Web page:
May 24, 2020

Beware of Steam

Learn why you should beware of steam when cooking.

Steam is public enemy number 1 in two cooking techniques: (1) browning (2) frying.

🚨And before anyone accuses me of libel against poor ole steam, let me tell you why.

Browning vs. Steam

We brown and char food because it makes it taste fantastic.  There’s sweetness and depth. And if you’re on the charry side of things: smokiness. It’s called the Maillard reaction. And it’s science 🤓

As someone who is notoriously all about "efficiency”, I’m always looking to get more out of less. I used to pile as much cauliflower onto one sheet pan as humanly possible. One less dish to clean, right? Or I needed to speed up dinner, so I’d cram as many meatballs as possible into my skillet . But my meatballs would fall apart. And my cauliflower turned soggy.


It was steam, folks. And it was trapped.

If you have too much steam in your pan, then you won’t achieve that beautiful browning you need.

📝Don’t overcrowd your pan with too much food. Beautifully browned food is worth the time to do it in batches—or the extra dishes. If you want to get that flavor boost from the Maillard reaction, give food space. Use two sheet pans when roasting vegetables in the oven. Brown your pork chop in batches. It’s worth it.

Frying vs. Steam

The crispy nature of fried food is to die for. Contrasting textural elements make food interesting and unique. And what’s more full of contrast than a perfectly golden, crunchy piece of fried chicken?

Because frying can be a bit of a hassle, I only do it on special occasions. I remember one time meticulously pan frying eggplant parmesan for some friends coming over for dinner. As I put each breaded piece of eggplant in to the oil, I watched it like a helicopter parent watches their kid at a water park. Then when that eggplant was golden and perfect (!), I piled up those pieces so I could move on to the next batch. When dinner was ready, I felt proud of channeling my inner Italian. Then I went to serve each piece only to have the breading fall off and turn into a mushy mess. 😢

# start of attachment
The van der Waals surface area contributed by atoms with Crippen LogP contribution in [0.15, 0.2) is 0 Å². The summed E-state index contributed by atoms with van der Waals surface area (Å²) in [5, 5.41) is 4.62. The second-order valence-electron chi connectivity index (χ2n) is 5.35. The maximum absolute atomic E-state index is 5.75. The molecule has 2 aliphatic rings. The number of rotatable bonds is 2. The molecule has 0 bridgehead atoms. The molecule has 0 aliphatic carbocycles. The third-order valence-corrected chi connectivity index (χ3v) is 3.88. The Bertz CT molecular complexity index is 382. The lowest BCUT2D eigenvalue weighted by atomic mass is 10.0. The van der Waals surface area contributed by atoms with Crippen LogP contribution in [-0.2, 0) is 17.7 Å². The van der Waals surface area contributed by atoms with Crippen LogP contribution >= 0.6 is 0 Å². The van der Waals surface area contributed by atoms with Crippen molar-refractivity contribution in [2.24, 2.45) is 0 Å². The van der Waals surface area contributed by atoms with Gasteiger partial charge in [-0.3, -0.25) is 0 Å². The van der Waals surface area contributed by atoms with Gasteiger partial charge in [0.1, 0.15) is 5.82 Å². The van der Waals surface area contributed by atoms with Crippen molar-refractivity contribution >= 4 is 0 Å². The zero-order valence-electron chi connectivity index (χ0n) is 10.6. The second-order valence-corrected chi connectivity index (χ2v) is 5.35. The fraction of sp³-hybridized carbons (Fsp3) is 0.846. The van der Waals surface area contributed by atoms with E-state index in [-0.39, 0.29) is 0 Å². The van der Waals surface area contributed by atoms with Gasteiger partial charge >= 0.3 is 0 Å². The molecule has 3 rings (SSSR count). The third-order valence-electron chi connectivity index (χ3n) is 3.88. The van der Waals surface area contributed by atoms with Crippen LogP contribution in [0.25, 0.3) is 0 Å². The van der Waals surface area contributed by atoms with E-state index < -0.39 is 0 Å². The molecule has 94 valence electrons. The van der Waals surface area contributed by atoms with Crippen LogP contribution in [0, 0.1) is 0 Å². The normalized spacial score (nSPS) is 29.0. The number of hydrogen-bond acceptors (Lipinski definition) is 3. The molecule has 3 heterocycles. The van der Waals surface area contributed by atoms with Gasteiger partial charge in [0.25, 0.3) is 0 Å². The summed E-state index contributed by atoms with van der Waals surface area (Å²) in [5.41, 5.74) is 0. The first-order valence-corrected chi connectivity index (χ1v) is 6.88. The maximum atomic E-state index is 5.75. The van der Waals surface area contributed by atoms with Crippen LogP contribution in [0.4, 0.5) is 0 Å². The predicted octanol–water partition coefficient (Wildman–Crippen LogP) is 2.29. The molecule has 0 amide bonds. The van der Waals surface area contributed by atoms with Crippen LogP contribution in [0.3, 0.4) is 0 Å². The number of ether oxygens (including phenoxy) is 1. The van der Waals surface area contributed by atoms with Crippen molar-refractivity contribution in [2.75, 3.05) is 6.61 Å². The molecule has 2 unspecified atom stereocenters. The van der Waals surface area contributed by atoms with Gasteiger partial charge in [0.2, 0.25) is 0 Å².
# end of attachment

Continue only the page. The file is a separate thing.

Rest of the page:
Since then I’ve learned to watch my steam.

📝 Don’t pile up fried food while it rests. Instead lay it out on a wire rack or large cutting board. Give that food some space! You want to maintain that beautiful texture you’ve worked so hard to create.

Did you ever get a burger delivered from your favorite neighborhood joint during quarantine life? $10 says your bun was soggy. They carefully constructed your hot burger and then put in a box. And then steam won.

So what should you do with steam?

Be like Elsa (❄️) and let it go 😉

Where I learned this: The heat chapter of Salt, Fat, Acid, Heat.